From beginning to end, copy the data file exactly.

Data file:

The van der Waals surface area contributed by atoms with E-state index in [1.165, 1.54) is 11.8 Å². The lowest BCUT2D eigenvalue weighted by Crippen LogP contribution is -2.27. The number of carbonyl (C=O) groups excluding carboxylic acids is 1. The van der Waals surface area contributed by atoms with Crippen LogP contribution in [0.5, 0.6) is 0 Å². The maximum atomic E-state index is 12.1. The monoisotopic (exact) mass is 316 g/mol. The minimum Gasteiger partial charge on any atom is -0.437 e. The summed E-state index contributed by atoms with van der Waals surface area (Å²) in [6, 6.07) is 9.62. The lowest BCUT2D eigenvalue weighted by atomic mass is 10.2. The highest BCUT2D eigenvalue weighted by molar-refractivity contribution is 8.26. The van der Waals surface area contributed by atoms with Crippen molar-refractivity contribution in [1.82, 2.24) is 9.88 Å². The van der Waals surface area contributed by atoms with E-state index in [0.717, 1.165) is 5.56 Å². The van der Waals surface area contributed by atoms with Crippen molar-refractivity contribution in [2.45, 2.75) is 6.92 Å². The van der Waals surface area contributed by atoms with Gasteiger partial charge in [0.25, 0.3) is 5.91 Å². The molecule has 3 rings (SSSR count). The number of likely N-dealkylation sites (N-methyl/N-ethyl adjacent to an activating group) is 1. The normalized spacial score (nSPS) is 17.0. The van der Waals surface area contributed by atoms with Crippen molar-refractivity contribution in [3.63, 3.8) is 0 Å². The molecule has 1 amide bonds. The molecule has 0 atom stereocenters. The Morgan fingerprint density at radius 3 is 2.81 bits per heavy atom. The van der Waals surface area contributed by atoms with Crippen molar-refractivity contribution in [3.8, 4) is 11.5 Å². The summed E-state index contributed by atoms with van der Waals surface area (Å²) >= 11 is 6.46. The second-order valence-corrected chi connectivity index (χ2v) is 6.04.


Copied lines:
The van der Waals surface area contributed by atoms with E-state index in [1.165, 1.54) is 11.8 Å². The lowest BCUT2D eigenvalue weighted by Crippen LogP contribution is -2.27. The number of carbonyl (C=O) groups excluding carboxylic acids is 1. The van der Waals surface area contributed by atoms with Crippen LogP contribution in [0.5, 0.6) is 0 Å². The maximum atomic E-state index is 12.1. The monoisotopic (exact) mass is 316 g/mol. The minimum Gasteiger partial charge on any atom is -0.437 e. The summed E-state index contributed by atoms with van der Waals surface area (Å²) in [6, 6.07) is 9.62. The lowest BCUT2D eigenvalue weighted by atomic mass is 10.2. The highest BCUT2D eigenvalue weighted by molar-refractivity contribution is 8.26. The van der Waals surface area contributed by atoms with Crippen molar-refractivity contribution in [1.82, 2.24) is 9.88 Å². The van der Waals surface area contributed by atoms with E-state index in [0.717, 1.165) is 5.56 Å². The van der Waals surface area contributed by atoms with Crippen molar-refractivity contribution in [2.45, 2.75) is 6.92 Å². The van der Waals surface area contributed by atoms with Gasteiger partial charge in [0.25, 0.3) is 5.91 Å². The molecule has 3 rings (SSSR count). The number of likely N-dealkylation sites (N-methyl/N-ethyl adjacent to an activating group) is 1. The normalized spacial score (nSPS) is 17.0. The van der Waals surface area contributed by atoms with Crippen molar-refractivity contribution in [3.63, 3.8) is 0 Å². The molecule has 1 amide bonds. The molecule has 0 atom stereocenters. The Morgan fingerprint density at radius 3 is 2.81 bits per heavy atom. The van der Waals surface area contributed by atoms with Crippen molar-refractivity contribution in [3.8, 4) is 11.5 Å². The summed E-state index contributed by atoms with van der Waals surface area (Å²) >= 11 is 6.46. The second-order valence-corrected chi connectivity index (χ2v) is 6.04.